or Network Sockets for example. This obviously depends on the type of Appender.
Loggers — Finally we define actual loggers. In Java code, you will refer
to these loggers by their names. Traditionally these have been named using Java package/class
names, due to the hierarchial additivity in Log4j. This means that entries logged by
a logger named
com.andrew_flower can automatically be logged by a Logger named
com. Whether this occurs, depends on the
Note that there should always be a
RootLogger, and it will actually exist
automatically if not defined. Logs not caught be any other logger will be caught be the
Read the Architecture
for details and examples of parent loggers, levels and additivity.
In the example above the root logger will log all
INFO entries using the
com.andrew_flower.example.Log4jTest logger is more verbose, logging
TRACE (and less verbose levels), but it does so to STDOUT console appender.
here that it specifies
additivity="false", which means that the entry will not be
by parent/ancestor loggers (ie. the
com.andrew_flower.example.Other logger will capture all
pass them along to the
RootLogger. Note that it doesn't specify an appender ref. It
the verbosity for that class.
Using the loggers
Now that we've deconstructed a Log4j2 configuration file in parts and understand, in theory, how it should work, we should test it out with some Java code. Have a look at the following pointless code which uses our config file.
Running the above code will result in two sets of logs, due to our log4j2.xml appender
configuration. Some logs are output to
stdout and others to the file
example1.log. Usually even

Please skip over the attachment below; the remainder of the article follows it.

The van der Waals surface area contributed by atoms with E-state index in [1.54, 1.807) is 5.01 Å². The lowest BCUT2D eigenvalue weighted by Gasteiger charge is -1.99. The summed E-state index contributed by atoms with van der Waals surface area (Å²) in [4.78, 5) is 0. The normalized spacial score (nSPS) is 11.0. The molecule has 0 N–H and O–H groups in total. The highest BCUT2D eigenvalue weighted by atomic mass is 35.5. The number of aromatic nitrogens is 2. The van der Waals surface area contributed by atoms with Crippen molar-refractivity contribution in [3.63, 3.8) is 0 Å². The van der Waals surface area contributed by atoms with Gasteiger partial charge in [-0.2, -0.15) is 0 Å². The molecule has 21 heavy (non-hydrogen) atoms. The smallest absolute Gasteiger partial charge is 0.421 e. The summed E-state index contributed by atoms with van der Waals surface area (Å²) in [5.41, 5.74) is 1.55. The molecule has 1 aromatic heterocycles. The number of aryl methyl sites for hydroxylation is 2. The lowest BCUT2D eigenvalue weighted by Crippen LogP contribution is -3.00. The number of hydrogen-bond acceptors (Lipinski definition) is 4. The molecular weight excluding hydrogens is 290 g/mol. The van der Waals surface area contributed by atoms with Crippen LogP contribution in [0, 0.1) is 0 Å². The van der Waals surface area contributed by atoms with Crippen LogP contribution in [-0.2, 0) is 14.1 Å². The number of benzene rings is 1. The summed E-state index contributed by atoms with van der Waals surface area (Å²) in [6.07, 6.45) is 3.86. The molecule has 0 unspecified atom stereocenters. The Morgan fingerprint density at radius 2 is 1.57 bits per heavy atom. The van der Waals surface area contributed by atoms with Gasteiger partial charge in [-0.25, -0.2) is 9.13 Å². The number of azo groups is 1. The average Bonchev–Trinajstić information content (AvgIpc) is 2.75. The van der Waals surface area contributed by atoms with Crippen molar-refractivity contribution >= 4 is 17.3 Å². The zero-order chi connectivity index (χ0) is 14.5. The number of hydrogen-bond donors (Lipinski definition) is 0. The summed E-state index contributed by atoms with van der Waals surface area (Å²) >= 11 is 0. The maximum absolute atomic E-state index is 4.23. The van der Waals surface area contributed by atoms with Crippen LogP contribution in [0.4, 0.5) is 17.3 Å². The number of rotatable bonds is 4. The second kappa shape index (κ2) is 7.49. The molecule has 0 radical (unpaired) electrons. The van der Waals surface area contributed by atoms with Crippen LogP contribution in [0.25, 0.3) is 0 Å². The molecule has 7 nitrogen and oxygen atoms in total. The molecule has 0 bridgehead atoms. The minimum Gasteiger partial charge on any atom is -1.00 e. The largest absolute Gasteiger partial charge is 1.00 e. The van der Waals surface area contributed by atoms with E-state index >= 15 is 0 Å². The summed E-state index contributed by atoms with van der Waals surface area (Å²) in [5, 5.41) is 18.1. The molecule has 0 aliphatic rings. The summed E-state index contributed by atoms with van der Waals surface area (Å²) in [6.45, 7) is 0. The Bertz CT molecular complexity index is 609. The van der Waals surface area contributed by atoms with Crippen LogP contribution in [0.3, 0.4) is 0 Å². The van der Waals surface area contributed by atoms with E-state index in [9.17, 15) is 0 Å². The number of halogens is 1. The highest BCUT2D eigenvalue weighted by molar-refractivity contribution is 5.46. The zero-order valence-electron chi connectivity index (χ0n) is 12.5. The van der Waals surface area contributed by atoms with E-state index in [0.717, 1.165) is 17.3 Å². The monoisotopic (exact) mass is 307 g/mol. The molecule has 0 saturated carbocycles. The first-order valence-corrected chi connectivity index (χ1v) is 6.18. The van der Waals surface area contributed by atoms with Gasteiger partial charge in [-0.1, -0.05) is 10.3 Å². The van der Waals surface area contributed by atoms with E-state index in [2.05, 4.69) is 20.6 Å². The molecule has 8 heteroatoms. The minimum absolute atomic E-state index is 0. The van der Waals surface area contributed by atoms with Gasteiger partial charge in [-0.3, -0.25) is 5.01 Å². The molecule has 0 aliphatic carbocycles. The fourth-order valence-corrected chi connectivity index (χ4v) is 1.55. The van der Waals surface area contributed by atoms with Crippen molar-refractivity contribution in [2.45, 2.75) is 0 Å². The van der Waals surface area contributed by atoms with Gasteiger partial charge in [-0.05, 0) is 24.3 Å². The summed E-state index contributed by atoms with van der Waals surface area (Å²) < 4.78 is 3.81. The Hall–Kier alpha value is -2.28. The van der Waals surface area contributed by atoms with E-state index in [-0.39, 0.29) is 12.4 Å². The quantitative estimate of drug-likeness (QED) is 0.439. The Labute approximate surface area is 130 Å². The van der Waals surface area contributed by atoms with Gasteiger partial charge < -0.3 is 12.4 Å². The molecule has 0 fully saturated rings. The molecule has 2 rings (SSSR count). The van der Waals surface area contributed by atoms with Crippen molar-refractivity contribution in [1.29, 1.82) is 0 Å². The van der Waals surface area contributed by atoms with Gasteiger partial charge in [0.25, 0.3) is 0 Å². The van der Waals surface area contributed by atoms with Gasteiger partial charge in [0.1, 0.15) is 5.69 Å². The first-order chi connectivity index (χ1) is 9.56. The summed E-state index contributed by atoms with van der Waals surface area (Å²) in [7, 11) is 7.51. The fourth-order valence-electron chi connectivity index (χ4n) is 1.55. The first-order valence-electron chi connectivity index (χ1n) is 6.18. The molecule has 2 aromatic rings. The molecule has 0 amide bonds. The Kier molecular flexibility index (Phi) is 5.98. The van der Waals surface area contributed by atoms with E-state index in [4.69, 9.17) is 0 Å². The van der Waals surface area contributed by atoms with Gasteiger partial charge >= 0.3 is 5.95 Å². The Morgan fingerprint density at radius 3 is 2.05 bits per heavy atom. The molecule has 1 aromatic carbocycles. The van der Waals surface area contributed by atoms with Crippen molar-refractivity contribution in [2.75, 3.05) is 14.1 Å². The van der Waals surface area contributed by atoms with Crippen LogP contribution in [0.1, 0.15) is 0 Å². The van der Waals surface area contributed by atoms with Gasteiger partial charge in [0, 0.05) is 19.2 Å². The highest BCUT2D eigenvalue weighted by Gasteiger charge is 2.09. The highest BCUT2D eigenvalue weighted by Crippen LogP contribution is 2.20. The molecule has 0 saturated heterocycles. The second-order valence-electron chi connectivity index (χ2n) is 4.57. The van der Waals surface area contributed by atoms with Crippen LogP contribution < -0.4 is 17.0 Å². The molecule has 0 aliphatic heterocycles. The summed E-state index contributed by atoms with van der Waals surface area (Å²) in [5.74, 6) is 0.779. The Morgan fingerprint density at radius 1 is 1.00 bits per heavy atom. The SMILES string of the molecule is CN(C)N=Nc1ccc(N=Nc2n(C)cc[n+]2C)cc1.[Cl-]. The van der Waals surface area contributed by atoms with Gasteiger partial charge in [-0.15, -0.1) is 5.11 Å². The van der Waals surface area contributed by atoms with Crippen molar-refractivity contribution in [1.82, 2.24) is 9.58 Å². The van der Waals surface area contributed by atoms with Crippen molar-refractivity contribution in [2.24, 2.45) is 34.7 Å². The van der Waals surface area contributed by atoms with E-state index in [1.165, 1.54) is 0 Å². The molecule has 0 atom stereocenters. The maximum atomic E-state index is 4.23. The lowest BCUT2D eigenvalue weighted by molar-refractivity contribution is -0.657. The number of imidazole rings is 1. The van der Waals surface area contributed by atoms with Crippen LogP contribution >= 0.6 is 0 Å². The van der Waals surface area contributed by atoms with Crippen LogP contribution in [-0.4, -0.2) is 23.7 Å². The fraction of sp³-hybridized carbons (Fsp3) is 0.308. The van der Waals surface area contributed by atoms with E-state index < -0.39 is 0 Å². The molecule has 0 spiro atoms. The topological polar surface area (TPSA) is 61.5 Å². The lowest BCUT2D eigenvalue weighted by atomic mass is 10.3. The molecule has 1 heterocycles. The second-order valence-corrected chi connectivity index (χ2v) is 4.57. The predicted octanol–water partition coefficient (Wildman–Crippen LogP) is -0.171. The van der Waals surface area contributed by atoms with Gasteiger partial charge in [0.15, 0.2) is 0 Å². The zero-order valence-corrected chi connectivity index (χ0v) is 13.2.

INFO lines would go to the file,
but we configured the
xx.Other logger to only send
ERROR (and worse) logs to the
using the additivity attribute.
ERROR 2015-02-10 17:59:14,537 [main] com.andrew_flower.example.Other:<init>(35): log ERROR
TRACE 2015-02-10 17:59:14,532 [main]com.andrew_flower.example.Log4jTest:main(13): entry INFO 2015-02-10 17:59:14,535 [main] com.andrew_flower.example.Log4jTest:main(14): log INFO TRACE 2015-02-10 17:59:14,535 [main]com.andrew_flower.example.Log4jTest:warningMethod(22): entry WARN 2015-02-10 17:59:14,535 [main] com.andrew_flower.example.Log4jTest:warningMethod(23):log WARN TRACE 2015-02-10 17:59:14,536 [main]com.andrew_flower.example.Log4jTest:warningMethod(24): exit ERROR 2015-02-10 17:59:14,536 [main] com.andrew_flower.example.Log4jTest:main(16): log ERROR TRACE 2015-02-10 17:59:14,543 [main] com.andrew_flower.example.Log4jTest:main(18):exit
The code also demonstrates special methods
exit() which are
TRACE entries and helping when debbuging program flow. The
Log4j2Example1 class using a logger that logs very verbosely but only to STDOUT.
For those of you using Apache Maven, you only have to add two dependencies for Log4j2 as shown below. I've also added the Apache repositories containing these dependencies in case you don't have them.
That's the end of this crash course in Log4j2. I wrote this quite quickly, so I hope it makes sense and is helpful in some way. I'll probably be tidying this up as I read it through. I also plan to add some more information about create Log4j plugins and other customizations soon.
Anyways, leave some comments if things are confusing or useful and I'll try respond. Also if you have any questions I'll try to respond.